Art Markets, Agents and Collectors: Collecting Strategies in Europe and the United States, 1550-1950
The case studies provided in this manuscript, based on letters and detailed archival research, nuance the history of the art market and the role of the collector within it. Using letters, diaries, account books and other archival sources, the essays show how agents set up networks and acquired works of art, often developing the taste and knowledge of the collectors for whom they were working. They are therefore seen as important actors in the market, having a specific role that separates them from auctioneers, dealers, museum curators or amateurs, while at the same time acknowledging and analyzing the dual positions that many held.Each chronological period is introduced by a contextual essay, written by a leading expert in the field, setting out the art market in the period concerned and the ways in which agents functioned, making it an invaluable tool for those who wish a broader introduction to the intricate workings of the art market.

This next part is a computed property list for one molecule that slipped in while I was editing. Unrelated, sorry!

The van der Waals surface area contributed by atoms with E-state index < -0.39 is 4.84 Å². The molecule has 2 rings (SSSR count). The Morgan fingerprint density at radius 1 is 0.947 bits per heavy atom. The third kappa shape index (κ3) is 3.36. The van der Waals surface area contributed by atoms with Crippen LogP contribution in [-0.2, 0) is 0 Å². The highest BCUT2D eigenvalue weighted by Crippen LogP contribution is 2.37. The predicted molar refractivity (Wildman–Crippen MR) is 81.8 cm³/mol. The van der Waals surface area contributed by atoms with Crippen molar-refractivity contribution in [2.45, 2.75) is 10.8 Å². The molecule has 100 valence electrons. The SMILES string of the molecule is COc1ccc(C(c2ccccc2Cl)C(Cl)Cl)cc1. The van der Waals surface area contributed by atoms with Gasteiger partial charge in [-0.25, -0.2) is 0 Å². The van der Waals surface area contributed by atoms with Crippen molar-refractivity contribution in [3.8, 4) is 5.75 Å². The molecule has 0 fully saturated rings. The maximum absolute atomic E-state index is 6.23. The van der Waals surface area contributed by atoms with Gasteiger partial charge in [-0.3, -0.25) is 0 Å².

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About the Author
Susan Bracken is Associate Lecturer, Department of History of Art, Birkbeck University of London, UK.Adriana Turpin is Academic Director and Head of Research, Institut d'Etudes Supérieures des Arts, Paris, France.